3 comments:

  1. The Myth of Thanksgiving

    Every schoolchild in the U.S. has been taught that the Pilgrims of the Plymouth Colony invited the local Indians to a major harvest feast after surviving their first bitter year in New England. But the real history of Thanksgiving is a story of the murder of indigenous people and the theft of their land by European colonialists--and of the ruthless ways of capitalism.

    In mid-winter 1620 the English ship Mayflower landed on the North American coast, delivering 102 Puritan exiles. The original Native people of this stretch of shoreline had already been killed off. In 1614 a British expedition had landed there. When they left they took 24 Indians as slaves and left smallpox behind. Three years of plague wiped out between 90 and 96 percent of the inhabitants of the coast, destroying most villages completely.

    The Puritans landed and built their colony called "the Plymouth Plantation" near the deserted ruins of the Indian village of Pawtuxet. They ate from abandoned cornfields grown wild. Only one Pawtuxet named Squanto had survived--he had spent the last years as a slave to the English and Spanish in Europe. Squanto spoke the colonists' language and taught them how to plant corn and how to catch fish until the first harvest. Squanto also helped the colonists negotiate a peace treaty with the nearby Wampanoag tribe, led by the chief Massasoit.

    These were very lucky breaks for the colonists. The first Virginia settlement had been wiped out before they could establish themselves. Thanks to the good will of the Wampanoag, the Puritans not only survived their first year but had an alliance with the Wampanoags that would give them almost two decades of peace.

    John Winthrop, a founder of the Massachusetts Bay colony considered this wave of illness and death to be a divine miracle. He wrote to a friend in England, "But for the natives in these parts, God hath so pursued them, as for 300 miles space the greatest part of them are swept away by smallpox which still continues among them. So as God hath thereby cleared our title to this place, those who remain in these parts, being in all not 50, have put themselves under our protection."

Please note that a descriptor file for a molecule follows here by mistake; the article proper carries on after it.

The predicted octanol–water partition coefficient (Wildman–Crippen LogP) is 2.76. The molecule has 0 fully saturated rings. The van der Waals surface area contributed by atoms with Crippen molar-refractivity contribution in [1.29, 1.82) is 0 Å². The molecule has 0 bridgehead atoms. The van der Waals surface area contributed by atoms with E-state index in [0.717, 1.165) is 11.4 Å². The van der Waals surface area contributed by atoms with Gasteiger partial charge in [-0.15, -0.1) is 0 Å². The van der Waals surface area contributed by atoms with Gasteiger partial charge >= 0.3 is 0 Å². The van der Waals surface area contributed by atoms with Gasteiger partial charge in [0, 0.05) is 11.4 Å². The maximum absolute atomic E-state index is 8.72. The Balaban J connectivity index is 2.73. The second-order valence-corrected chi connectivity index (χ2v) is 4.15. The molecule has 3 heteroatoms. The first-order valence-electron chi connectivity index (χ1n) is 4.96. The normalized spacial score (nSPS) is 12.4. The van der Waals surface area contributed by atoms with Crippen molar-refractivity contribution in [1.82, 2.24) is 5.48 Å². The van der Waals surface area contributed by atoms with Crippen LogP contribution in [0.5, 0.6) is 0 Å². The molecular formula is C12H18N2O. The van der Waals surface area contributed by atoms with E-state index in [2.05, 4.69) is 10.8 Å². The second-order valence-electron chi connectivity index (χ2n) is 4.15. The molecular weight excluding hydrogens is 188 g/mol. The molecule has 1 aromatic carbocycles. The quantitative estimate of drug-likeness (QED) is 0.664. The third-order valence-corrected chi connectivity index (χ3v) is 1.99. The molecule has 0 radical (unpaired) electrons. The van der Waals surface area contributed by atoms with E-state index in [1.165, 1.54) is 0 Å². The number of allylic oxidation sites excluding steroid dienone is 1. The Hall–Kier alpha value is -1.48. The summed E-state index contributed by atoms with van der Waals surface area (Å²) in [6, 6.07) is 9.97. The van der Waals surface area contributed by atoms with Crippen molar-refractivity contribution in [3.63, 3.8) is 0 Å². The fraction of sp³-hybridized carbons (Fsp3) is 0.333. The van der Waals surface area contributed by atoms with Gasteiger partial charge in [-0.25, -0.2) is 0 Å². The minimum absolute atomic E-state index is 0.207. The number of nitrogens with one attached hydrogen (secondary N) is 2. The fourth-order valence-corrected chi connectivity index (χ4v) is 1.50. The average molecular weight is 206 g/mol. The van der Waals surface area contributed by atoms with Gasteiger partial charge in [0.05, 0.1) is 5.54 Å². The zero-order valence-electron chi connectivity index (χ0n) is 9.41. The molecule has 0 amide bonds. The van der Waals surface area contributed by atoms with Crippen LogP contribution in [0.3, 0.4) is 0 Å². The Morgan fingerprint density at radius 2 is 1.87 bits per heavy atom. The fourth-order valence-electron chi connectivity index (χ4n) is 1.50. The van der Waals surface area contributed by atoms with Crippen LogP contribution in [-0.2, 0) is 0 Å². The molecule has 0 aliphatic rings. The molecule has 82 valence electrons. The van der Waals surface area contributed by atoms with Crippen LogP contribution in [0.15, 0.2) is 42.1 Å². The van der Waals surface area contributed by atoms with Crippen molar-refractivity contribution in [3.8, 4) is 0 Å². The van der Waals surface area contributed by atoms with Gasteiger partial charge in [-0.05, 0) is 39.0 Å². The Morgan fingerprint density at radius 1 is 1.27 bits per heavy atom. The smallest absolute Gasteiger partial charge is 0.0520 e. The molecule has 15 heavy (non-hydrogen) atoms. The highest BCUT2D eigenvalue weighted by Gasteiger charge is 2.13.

The deadly impact of European diseases and the good will of the Wampanoag allowed the Puritans to survive their first year.
    In celebration of their good fortune, the colony's governor, William Bradford, declared a three-day feast of thanksgiving after that first harvest of 1621.

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    1. It never ceases to amaze me how revisionist historians, like yourself, never miss an opportunity to impune this great nation, even if they have have to reach back before its founding. First of all, unwittingly exposing someone to a disease which leads to their death is not genocide. If it were, then the native Americans would also be quilty of it, since they exposed the Europeans to disease which lead to as many of their deaths as the natives who died. Secondly, you act as if the Europeans and later the people of the United States were the only ones who practiced slavery. The South American tribes and even the natives in North America both had slaves. To this day Africa is the only place in the world where slavery is still thriving. And let's not forget that it was the people of the United States of America who were the first ones to outlaw slavery.

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  2. History is written by the victorious with their agenda. Thanks for sharing this. As people are basically only self-serving, communal living/sharing the labors "fairly" will only benefit the lowest producers.